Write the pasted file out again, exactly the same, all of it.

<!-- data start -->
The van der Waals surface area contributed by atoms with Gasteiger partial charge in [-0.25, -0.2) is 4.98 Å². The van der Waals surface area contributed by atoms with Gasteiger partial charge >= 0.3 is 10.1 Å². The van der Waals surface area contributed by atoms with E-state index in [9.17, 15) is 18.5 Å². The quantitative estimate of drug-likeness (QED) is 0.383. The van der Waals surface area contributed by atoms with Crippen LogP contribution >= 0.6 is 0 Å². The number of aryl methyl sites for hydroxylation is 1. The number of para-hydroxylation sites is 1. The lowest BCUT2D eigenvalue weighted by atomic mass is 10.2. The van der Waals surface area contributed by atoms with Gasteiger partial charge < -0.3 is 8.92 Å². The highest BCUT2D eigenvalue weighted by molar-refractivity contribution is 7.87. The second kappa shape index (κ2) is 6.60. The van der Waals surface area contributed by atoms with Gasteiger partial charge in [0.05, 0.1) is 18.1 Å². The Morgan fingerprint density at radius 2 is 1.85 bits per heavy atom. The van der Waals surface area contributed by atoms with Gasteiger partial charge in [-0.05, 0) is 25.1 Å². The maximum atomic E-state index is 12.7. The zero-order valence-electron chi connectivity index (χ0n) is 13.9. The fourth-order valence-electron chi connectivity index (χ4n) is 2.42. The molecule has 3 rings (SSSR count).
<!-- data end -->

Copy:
The van der Waals surface area contributed by atoms with Gasteiger partial charge in [-0.25, -0.2) is 4.98 Å². The van der Waals surface area contributed by atoms with Gasteiger partial charge >= 0.3 is 10.1 Å². The van der Waals surface area contributed by atoms with E-state index in [9.17, 15) is 18.5 Å². The quantitative estimate of drug-likeness (QED) is 0.383. The van der Waals surface area contributed by atoms with Crippen LogP contribution >= 0.6 is 0 Å². The number of aryl methyl sites for hydroxylation is 1. The number of para-hydroxylation sites is 1. The lowest BCUT2D eigenvalue weighted by atomic mass is 10.2. The van der Waals surface area contributed by atoms with Gasteiger partial charge < -0.3 is 8.92 Å². The highest BCUT2D eigenvalue weighted by molar-refractivity contribution is 7.87. The second kappa shape index (κ2) is 6.60. The van der Waals surface area contributed by atoms with Gasteiger partial charge in [0.05, 0.1) is 18.1 Å². The Morgan fingerprint density at radius 2 is 1.85 bits per heavy atom. The van der Waals surface area contributed by atoms with Gasteiger partial charge in [-0.05, 0) is 25.1 Å². The maximum atomic E-state index is 12.7. The zero-order valence-electron chi connectivity index (χ0n) is 13.9. The fourth-order valence-electron chi connectivity index (χ4n) is 2.42. The molecule has 3 rings (SSSR count).